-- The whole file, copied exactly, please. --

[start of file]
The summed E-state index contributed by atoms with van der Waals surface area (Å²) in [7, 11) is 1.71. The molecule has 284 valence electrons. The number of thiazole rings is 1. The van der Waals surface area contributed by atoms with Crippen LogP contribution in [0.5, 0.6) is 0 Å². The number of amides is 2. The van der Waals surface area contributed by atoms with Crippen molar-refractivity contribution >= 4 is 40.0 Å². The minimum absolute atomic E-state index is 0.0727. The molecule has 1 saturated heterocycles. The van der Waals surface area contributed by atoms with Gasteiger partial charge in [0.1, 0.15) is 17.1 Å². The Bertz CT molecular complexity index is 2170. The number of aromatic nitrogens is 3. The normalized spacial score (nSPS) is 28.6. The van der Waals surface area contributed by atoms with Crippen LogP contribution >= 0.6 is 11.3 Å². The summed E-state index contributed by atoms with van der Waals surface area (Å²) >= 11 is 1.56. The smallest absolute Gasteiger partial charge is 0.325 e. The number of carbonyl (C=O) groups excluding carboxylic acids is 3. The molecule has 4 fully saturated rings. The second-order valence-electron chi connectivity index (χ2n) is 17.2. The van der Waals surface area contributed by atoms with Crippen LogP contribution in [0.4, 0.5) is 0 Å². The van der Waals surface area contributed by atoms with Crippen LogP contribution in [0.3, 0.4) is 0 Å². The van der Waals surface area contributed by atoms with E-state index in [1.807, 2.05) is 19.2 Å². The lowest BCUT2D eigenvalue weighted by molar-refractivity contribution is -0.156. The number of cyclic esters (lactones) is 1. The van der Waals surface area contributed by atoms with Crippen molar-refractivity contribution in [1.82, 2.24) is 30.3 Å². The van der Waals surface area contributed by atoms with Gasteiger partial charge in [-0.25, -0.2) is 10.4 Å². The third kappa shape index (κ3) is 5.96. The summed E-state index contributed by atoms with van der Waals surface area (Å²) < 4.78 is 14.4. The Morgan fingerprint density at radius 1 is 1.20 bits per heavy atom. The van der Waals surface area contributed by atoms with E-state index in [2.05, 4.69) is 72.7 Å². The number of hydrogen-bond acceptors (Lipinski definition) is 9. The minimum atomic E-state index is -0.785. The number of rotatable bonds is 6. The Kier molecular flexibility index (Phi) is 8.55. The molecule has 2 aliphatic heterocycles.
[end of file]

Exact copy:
The summed E-state index contributed by atoms with van der Waals surface area (Å²) in [7, 11) is 1.71. The molecule has 284 valence electrons. The number of thiazole rings is 1. The van der Waals surface area contributed by atoms with Crippen LogP contribution in [0.5, 0.6) is 0 Å². The number of amides is 2. The van der Waals surface area contributed by atoms with Crippen molar-refractivity contribution >= 4 is 40.0 Å². The minimum absolute atomic E-state index is 0.0727. The molecule has 1 saturated heterocycles. The van der Waals surface area contributed by atoms with Gasteiger partial charge in [0.1, 0.15) is 17.1 Å². The Bertz CT molecular complexity index is 2170. The number of aromatic nitrogens is 3. The normalized spacial score (nSPS) is 28.6. The van der Waals surface area contributed by atoms with Crippen LogP contribution >= 0.6 is 11.3 Å². The summed E-state index contributed by atoms with van der Waals surface area (Å²) >= 11 is 1.56. The smallest absolute Gasteiger partial charge is 0.325 e. The number of carbonyl (C=O) groups excluding carboxylic acids is 3. The molecule has 4 fully saturated rings. The second-order valence-electron chi connectivity index (χ2n) is 17.2. The van der Waals surface area contributed by atoms with Crippen LogP contribution in [0.4, 0.5) is 0 Å². The van der Waals surface area contributed by atoms with Crippen LogP contribution in [0.3, 0.4) is 0 Å². The van der Waals surface area contributed by atoms with E-state index in [1.807, 2.05) is 19.2 Å². The lowest BCUT2D eigenvalue weighted by molar-refractivity contribution is -0.156. The number of cyclic esters (lactones) is 1. The van der Waals surface area contributed by atoms with Crippen molar-refractivity contribution in [1.82, 2.24) is 30.3 Å². The van der Waals surface area contributed by atoms with Gasteiger partial charge in [-0.25, -0.2) is 10.4 Å². The third kappa shape index (κ3) is 5.96. The summed E-state index contributed by atoms with van der Waals surface area (Å²) < 4.78 is 14.4. The Morgan fingerprint density at radius 1 is 1.20 bits per heavy atom. The van der Waals surface area contributed by atoms with E-state index in [2.05, 4.69) is 72.7 Å². The number of hydrogen-bond acceptors (Lipinski definition) is 9. The minimum atomic E-state index is -0.785. The number of rotatable bonds is 6. The Kier molecular flexibility index (Phi) is 8.55. The molecule has 2 aliphatic heterocycles.